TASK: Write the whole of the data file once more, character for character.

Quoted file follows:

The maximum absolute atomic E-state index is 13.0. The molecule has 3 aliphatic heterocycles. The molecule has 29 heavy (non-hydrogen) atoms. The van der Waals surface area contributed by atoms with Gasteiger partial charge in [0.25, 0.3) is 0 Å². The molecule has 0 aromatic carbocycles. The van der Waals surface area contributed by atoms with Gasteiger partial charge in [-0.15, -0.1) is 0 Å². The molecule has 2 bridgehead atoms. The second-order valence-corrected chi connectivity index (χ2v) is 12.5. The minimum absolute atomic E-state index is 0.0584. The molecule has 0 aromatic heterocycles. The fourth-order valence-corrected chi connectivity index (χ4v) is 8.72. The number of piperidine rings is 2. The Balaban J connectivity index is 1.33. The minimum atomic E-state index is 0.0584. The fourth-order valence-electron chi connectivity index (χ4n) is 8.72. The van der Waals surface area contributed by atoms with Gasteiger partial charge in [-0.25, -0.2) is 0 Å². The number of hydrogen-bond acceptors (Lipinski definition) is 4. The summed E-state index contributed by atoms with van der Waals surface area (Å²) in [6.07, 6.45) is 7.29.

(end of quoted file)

The maximum absolute atomic E-state index is 13.0. The molecule has 3 aliphatic heterocycles. The molecule has 29 heavy (non-hydrogen) atoms. The van der Waals surface area contributed by atoms with Gasteiger partial charge in [0.25, 0.3) is 0 Å². The molecule has 0 aromatic carbocycles. The van der Waals surface area contributed by atoms with Gasteiger partial charge in [-0.15, -0.1) is 0 Å². The molecule has 2 bridgehead atoms. The second-order valence-corrected chi connectivity index (χ2v) is 12.5. The minimum absolute atomic E-state index is 0.0584. The molecule has 0 aromatic heterocycles. The fourth-order valence-corrected chi connectivity index (χ4v) is 8.72. The number of piperidine rings is 2. The Balaban J connectivity index is 1.33. The minimum atomic E-state index is 0.0584. The fourth-order valence-electron chi connectivity index (χ4n) is 8.72. The van der Waals surface area contributed by atoms with Gasteiger partial charge in [-0.25, -0.2) is 0 Å². The number of hydrogen-bond acceptors (Lipinski definition) is 4. The summed E-state index contributed by atoms with van der Waals surface area (Å²) in [6.07, 6.45) is 7.29.